Inspiration: Dorothea Lange

“One should really use the camera as though tomorrow you’d be stricken blind. To live the visual life is an enormous undertaking, practically unattainable. I have only touched it, just touched it.”

Dorothea Lange


We all have our inspirations; whether they be artists, writers, photographers, spiritual leaders or just people in our lives that show us who we’d like to be in the world, or who we’d like to be artistically.  Dorothea Lange is one of mine.   At a time when women just barely won the right to vote, Dorothea Lange had a career as a commercial portrait photographer in San Francisco in the 1920’s.  When the depression hit in the 30s, she took her camera to the streets and started documenting the breadlines, strikes and hardships of the San Francisco residents which lead to her most important work with the Farm Security Administration; collaborating with her second husband, Paul S. Taylor she documented the mass exodus of American farm families making her images some of the most recognized symbols of the Great Depression. During WWII she documented the forced relocation of Japanese Americans to internment camps.  Her collection of photo negatives totals over 25,000.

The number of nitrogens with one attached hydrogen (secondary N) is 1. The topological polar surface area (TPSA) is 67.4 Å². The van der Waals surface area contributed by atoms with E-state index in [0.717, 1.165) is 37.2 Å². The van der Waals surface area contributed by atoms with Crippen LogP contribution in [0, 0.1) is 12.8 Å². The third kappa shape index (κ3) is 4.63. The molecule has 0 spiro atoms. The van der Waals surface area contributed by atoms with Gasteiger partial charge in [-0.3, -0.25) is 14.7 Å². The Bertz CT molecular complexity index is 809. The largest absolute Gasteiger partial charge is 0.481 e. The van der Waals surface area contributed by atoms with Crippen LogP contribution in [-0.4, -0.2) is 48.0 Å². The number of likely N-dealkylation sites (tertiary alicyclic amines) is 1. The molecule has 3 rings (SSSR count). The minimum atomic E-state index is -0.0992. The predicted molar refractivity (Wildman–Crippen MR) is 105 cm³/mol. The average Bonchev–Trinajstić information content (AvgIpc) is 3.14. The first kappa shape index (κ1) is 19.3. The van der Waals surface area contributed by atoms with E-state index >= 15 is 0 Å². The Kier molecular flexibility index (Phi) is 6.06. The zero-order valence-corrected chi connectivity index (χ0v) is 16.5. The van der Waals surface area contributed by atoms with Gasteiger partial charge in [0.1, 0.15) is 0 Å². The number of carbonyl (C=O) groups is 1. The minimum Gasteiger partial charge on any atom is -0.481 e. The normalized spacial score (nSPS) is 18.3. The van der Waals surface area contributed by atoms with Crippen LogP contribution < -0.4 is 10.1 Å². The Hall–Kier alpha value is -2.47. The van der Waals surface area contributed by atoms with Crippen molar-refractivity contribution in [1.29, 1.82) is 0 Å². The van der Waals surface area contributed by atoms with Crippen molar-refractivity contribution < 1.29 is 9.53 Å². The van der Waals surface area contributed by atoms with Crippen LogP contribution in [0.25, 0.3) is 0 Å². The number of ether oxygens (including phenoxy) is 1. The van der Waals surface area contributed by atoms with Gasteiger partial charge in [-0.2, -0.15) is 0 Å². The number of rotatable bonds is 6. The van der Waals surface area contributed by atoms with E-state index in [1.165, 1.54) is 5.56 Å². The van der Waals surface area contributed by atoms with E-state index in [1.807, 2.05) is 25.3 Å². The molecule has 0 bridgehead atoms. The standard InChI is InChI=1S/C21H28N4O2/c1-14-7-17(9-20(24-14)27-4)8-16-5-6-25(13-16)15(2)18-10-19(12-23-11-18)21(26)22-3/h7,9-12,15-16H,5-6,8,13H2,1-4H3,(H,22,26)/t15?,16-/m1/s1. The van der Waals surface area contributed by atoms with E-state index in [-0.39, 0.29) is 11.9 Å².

As a photographer, I can’t help thinking about her story. About the drive it took to follow your courage and convictions across the country.  About her relationship with Paul Taylor and how dynamic it must have been to have accomplished so much together.  To me she embodies a spirit so rarely seen today and one of the most important women of the 20th century.  She inspires me to not only be a better photographer, but to be a better person.

source: Dorothea Lange Fellowship